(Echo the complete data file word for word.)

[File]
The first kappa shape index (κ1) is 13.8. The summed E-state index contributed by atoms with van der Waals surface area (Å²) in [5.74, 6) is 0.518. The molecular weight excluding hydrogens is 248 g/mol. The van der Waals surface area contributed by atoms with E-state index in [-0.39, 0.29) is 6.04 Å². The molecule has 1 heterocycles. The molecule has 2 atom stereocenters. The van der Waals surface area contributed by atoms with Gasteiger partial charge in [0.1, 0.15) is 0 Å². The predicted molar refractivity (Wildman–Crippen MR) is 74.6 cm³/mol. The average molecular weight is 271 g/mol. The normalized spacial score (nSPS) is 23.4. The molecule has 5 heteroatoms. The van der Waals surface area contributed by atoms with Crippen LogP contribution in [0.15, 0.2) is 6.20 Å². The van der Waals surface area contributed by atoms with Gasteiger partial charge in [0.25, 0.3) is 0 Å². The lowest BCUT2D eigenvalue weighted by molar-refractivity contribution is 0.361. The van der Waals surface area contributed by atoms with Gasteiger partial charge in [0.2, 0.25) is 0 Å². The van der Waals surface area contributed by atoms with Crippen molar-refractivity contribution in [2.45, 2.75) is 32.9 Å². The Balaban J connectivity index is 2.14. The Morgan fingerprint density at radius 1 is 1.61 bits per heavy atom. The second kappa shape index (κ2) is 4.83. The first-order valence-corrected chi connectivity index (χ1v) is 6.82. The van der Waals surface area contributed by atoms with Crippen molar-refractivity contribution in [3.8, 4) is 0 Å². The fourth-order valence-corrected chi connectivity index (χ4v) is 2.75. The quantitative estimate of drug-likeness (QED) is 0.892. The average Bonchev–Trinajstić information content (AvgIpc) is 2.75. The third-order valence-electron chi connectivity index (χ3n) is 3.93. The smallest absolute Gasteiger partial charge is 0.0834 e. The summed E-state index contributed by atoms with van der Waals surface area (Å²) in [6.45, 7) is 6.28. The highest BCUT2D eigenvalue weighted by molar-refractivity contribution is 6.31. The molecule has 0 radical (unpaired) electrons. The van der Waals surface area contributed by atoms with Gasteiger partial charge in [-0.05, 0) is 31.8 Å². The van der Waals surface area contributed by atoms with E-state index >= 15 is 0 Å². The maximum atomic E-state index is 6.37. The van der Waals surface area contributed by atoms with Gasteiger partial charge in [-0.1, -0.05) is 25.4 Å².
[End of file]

The first kappa shape index (κ1) is 13.8. The summed E-state index contributed by atoms with van der Waals surface area (Å²) in [5.74, 6) is 0.518. The molecular weight excluding hydrogens is 248 g/mol. The van der Waals surface area contributed by atoms with E-state index in [-0.39, 0.29) is 6.04 Å². The molecule has 1 heterocycles. The molecule has 2 atom stereocenters. The van der Waals surface area contributed by atoms with Gasteiger partial charge in [0.1, 0.15) is 0 Å². The predicted molar refractivity (Wildman–Crippen MR) is 74.6 cm³/mol. The average molecular weight is 271 g/mol. The normalized spacial score (nSPS) is 23.4. The molecule has 5 heteroatoms. The van der Waals surface area contributed by atoms with Crippen LogP contribution in [0.15, 0.2) is 6.20 Å². The van der Waals surface area contributed by atoms with Gasteiger partial charge in [0.25, 0.3) is 0 Å². The lowest BCUT2D eigenvalue weighted by molar-refractivity contribution is 0.361. The van der Waals surface area contributed by atoms with Gasteiger partial charge in [0.2, 0.25) is 0 Å². The van der Waals surface area contributed by atoms with Crippen molar-refractivity contribution in [2.45, 2.75) is 32.9 Å². The Balaban J connectivity index is 2.14. The Morgan fingerprint density at radius 1 is 1.61 bits per heavy atom. The second kappa shape index (κ2) is 4.83. The first-order valence-corrected chi connectivity index (χ1v) is 6.82. The van der Waals surface area contributed by atoms with Crippen molar-refractivity contribution in [3.8, 4) is 0 Å². The fourth-order valence-corrected chi connectivity index (χ4v) is 2.75. The quantitative estimate of drug-likeness (QED) is 0.892. The average Bonchev–Trinajstić information content (AvgIpc) is 2.75. The third-order valence-electron chi connectivity index (χ3n) is 3.93. The smallest absolute Gasteiger partial charge is 0.0834 e. The summed E-state index contributed by atoms with van der Waals surface area (Å²) in [6.45, 7) is 6.28. The highest BCUT2D eigenvalue weighted by molar-refractivity contribution is 6.31. The molecule has 0 radical (unpaired) electrons. The van der Waals surface area contributed by atoms with Gasteiger partial charge in [-0.05, 0) is 31.8 Å². The van der Waals surface area contributed by atoms with E-state index >= 15 is 0 Å². The maximum atomic E-state index is 6.37. The van der Waals surface area contributed by atoms with Gasteiger partial charge in [-0.1, -0.05) is 25.4 Å².